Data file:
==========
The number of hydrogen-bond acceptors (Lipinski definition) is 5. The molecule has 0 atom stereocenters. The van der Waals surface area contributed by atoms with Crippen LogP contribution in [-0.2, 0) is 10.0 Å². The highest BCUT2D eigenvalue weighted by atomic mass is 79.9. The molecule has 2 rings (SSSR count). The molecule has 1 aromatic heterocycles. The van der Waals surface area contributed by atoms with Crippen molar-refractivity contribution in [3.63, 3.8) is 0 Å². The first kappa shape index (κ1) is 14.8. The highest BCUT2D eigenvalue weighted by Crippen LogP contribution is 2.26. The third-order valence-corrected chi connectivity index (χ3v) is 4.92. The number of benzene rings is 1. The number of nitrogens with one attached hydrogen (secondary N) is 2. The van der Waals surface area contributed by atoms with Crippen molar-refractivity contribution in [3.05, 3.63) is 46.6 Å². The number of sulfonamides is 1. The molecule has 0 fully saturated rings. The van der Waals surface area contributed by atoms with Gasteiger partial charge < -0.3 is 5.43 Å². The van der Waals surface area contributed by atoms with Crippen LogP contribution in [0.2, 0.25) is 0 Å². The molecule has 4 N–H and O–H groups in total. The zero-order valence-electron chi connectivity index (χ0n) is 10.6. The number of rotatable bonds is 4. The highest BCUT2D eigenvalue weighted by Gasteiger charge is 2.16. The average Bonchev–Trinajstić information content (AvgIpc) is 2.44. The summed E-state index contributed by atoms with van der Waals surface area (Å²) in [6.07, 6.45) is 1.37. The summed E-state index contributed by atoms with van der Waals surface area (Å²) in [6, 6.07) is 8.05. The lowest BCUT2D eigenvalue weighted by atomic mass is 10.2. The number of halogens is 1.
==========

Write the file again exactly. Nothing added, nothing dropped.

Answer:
The number of hydrogen-bond acceptors (Lipinski definition) is 5. The molecule has 0 atom stereocenters. The van der Waals surface area contributed by atoms with Crippen LogP contribution in [-0.2, 0) is 10.0 Å². The highest BCUT2D eigenvalue weighted by atomic mass is 79.9. The molecule has 2 rings (SSSR count). The molecule has 1 aromatic heterocycles. The van der Waals surface area contributed by atoms with Crippen molar-refractivity contribution in [3.63, 3.8) is 0 Å². The first kappa shape index (κ1) is 14.8. The highest BCUT2D eigenvalue weighted by Crippen LogP contribution is 2.26. The third-order valence-corrected chi connectivity index (χ3v) is 4.92. The number of benzene rings is 1. The number of nitrogens with one attached hydrogen (secondary N) is 2. The van der Waals surface area contributed by atoms with Crippen molar-refractivity contribution in [3.05, 3.63) is 46.6 Å². The number of sulfonamides is 1. The molecule has 0 fully saturated rings. The van der Waals surface area contributed by atoms with Gasteiger partial charge < -0.3 is 5.43 Å². The van der Waals surface area contributed by atoms with Crippen LogP contribution in [0.2, 0.25) is 0 Å². The molecule has 4 N–H and O–H groups in total. The zero-order valence-electron chi connectivity index (χ0n) is 10.6. The number of rotatable bonds is 4. The highest BCUT2D eigenvalue weighted by Gasteiger charge is 2.16. The average Bonchev–Trinajstić information content (AvgIpc) is 2.44. The summed E-state index contributed by atoms with van der Waals surface area (Å²) in [6.07, 6.45) is 1.37. The summed E-state index contributed by atoms with van der Waals surface area (Å²) in [6, 6.07) is 8.05. The lowest BCUT2D eigenvalue weighted by atomic mass is 10.2. The number of halogens is 1.